Chapter 20.3 How does negative feedback work?
Chapter 20.3.1 Introduction
The main negative feedback advantage is that the output signal y(t) tries to tollow the input signal, so-called set point x(t).
Chapter 20.3.2 How does the inertial unit come to the steady state?
Inertial unit as a open loop configuration. (no feedback)
The oscilloscope observs the signals:
– goal K*x(t) (K=5)<– What is this? You will know at the moment.
The steady state y=5*x(t)=5 is a goal of the output signal y(t), when x(t)=1 is a step type. The difference-gren line U=5*x(t)-y(t) is a “motive force” of the output signal y(t).
The “motive force” U=5*x(t)-0=5 is maximal at the start time=1sec and the y(t) speed signal is maximal now.
The “motive force” U=5*x(t)-y(t) is decreasing then, because y(t) is increasing.
The “motive force” U=5*x(t)-5=0 after time=24 sec and the y(t) speed signal is null. The signal y(t) is steady now.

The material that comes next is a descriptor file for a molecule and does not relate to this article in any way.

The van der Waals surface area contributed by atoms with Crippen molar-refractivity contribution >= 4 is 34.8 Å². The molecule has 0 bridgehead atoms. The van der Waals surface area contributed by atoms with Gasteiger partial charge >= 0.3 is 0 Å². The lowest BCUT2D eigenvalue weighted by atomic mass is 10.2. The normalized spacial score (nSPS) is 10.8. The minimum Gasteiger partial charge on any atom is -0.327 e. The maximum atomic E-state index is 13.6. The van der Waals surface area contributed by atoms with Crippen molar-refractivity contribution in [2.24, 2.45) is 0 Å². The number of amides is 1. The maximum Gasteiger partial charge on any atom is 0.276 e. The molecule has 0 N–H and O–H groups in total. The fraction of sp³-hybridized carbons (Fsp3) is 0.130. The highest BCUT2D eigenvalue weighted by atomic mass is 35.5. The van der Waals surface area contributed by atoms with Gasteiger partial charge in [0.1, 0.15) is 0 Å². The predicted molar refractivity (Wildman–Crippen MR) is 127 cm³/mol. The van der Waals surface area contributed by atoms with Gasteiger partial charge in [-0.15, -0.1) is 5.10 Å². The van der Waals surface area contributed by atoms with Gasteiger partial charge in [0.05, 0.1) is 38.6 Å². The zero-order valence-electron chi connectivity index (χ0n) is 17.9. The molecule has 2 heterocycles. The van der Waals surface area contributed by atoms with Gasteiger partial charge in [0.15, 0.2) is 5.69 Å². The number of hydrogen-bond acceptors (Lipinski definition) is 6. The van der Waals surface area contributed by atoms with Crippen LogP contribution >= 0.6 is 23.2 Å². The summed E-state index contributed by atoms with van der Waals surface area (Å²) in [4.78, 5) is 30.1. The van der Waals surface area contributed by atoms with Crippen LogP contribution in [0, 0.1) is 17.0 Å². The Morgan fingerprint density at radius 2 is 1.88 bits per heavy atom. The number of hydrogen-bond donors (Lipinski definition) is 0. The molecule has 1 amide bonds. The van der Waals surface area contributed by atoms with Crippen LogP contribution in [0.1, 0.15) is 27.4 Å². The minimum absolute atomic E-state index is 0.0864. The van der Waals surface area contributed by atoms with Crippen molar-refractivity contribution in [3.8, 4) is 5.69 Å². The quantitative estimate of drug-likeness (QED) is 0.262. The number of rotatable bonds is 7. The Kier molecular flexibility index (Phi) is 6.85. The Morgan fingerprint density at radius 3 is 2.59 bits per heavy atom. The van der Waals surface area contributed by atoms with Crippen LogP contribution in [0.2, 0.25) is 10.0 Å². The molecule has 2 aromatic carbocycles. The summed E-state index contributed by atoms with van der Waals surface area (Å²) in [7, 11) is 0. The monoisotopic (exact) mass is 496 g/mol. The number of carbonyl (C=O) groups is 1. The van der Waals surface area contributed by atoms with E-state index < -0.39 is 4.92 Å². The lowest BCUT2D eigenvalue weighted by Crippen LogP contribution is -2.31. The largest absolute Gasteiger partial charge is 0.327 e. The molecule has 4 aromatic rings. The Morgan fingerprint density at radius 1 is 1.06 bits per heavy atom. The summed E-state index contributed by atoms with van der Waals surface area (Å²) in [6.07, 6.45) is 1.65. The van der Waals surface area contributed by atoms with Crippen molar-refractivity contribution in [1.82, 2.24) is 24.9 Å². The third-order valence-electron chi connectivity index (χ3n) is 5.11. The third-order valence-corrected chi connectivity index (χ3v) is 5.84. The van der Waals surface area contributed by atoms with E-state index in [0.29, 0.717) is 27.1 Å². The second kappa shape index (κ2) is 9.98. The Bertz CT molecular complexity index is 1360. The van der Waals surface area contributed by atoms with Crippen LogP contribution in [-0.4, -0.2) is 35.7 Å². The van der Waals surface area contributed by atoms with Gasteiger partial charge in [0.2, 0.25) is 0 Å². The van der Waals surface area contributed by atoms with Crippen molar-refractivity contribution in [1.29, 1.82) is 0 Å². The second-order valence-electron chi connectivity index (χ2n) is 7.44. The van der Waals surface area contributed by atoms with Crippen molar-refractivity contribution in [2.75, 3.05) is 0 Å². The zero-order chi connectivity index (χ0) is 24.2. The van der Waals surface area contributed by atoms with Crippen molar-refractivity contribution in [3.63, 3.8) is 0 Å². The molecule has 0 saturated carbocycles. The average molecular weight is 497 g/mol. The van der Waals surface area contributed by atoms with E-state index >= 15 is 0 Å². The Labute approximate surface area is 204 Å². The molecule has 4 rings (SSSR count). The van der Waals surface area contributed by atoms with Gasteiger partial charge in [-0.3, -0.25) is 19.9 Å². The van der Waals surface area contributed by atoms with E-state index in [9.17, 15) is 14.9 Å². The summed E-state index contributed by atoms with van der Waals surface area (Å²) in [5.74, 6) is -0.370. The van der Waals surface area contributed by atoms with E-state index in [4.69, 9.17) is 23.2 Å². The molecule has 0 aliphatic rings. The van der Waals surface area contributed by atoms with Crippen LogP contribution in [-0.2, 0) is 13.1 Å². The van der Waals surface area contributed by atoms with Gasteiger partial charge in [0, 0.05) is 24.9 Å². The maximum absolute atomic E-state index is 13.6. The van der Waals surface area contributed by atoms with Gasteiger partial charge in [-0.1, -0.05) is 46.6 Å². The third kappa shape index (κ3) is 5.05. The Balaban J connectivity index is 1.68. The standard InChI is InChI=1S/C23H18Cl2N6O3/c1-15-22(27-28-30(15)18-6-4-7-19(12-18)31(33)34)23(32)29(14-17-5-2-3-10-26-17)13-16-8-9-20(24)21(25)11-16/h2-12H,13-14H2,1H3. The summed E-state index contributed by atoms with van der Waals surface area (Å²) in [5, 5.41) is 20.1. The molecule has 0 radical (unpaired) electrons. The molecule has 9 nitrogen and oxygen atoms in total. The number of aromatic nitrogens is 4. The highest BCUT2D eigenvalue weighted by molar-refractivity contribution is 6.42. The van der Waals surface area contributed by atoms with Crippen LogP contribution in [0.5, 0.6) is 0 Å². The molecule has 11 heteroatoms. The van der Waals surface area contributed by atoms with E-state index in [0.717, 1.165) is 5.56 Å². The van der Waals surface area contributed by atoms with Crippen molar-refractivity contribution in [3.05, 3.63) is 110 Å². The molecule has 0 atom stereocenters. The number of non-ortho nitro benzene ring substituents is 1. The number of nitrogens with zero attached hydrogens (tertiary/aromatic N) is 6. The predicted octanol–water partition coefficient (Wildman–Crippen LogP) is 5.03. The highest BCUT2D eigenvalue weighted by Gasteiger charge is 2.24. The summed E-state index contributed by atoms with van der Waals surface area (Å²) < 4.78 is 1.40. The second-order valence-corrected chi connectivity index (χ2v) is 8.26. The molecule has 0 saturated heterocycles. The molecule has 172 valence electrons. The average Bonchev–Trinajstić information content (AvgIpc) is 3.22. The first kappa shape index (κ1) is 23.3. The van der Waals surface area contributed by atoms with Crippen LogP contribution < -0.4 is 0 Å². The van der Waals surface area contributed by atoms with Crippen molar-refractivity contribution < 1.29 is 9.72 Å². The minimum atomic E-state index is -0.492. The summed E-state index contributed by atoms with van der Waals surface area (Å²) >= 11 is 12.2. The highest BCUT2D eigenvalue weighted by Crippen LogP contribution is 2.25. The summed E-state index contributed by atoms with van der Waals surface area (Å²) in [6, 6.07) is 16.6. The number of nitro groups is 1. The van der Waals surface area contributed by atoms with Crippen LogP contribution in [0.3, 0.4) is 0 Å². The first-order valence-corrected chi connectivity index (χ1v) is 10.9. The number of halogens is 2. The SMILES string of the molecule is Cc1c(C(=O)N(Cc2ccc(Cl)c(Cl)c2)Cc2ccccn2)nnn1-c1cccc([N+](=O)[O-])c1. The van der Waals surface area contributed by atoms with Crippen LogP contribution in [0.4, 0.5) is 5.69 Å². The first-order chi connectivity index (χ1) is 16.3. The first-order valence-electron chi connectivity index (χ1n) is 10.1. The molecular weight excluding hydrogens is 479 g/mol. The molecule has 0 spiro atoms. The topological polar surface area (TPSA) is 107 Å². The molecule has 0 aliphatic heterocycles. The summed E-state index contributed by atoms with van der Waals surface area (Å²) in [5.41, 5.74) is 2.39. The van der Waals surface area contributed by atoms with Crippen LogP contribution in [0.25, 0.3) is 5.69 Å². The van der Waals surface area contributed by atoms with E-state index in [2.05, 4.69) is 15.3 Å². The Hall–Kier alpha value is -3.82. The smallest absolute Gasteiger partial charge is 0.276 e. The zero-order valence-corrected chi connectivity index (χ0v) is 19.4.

The main conclusion
The output y(t) increases when “motive force” (gren line ) is positive.
This conclusion is so obvious, that reader wonders-what’s the matter?
Chapter 20.3.3 How does inertial unit with the negative feedback come to the steady state?
The open loop unit (as previous) operation is easier to understatnd, than with the negative feedback. But you will be be convinced that the mode of action is such as inertial in open loop in previous chapter. This is the answer for the question also–> see above.
Inertial unit with negative feedback.
The oscilloscope observs the signals:
– goal K*e(t) (K=5)<– It’s similar to previous goal K*x(t)–>Fig.20-10!